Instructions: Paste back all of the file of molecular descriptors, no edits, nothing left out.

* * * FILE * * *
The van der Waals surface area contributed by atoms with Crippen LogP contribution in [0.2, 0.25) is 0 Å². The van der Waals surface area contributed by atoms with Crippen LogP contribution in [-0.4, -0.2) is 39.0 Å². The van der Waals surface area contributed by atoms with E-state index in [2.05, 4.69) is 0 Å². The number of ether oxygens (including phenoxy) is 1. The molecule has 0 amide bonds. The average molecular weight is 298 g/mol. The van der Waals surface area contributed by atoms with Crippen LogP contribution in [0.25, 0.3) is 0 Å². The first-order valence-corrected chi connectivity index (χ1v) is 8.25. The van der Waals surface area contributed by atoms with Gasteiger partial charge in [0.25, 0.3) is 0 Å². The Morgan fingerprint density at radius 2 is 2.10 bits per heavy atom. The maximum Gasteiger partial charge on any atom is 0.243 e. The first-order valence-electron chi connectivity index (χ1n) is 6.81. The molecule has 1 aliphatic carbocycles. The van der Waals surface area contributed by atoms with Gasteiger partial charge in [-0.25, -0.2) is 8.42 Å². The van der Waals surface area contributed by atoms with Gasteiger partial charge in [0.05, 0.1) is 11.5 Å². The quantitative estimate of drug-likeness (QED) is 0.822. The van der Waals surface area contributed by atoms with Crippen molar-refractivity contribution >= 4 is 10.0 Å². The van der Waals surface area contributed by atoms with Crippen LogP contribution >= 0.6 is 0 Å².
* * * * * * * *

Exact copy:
The van der Waals surface area contributed by atoms with Crippen LogP contribution in [0.2, 0.25) is 0 Å². The van der Waals surface area contributed by atoms with Crippen LogP contribution in [-0.4, -0.2) is 39.0 Å². The van der Waals surface area contributed by atoms with E-state index in [2.05, 4.69) is 0 Å². The number of ether oxygens (including phenoxy) is 1. The molecule has 0 amide bonds. The average molecular weight is 298 g/mol. The van der Waals surface area contributed by atoms with Crippen LogP contribution in [0.25, 0.3) is 0 Å². The first-order valence-corrected chi connectivity index (χ1v) is 8.25. The van der Waals surface area contributed by atoms with Gasteiger partial charge in [0.25, 0.3) is 0 Å². The Morgan fingerprint density at radius 2 is 2.10 bits per heavy atom. The maximum Gasteiger partial charge on any atom is 0.243 e. The first-order valence-electron chi connectivity index (χ1n) is 6.81. The molecule has 1 aliphatic carbocycles. The van der Waals surface area contributed by atoms with Gasteiger partial charge in [-0.25, -0.2) is 8.42 Å². The van der Waals surface area contributed by atoms with Gasteiger partial charge in [0.05, 0.1) is 11.5 Å². The quantitative estimate of drug-likeness (QED) is 0.822. The van der Waals surface area contributed by atoms with Crippen molar-refractivity contribution >= 4 is 10.0 Å². The van der Waals surface area contributed by atoms with Crippen LogP contribution >= 0.6 is 0 Å².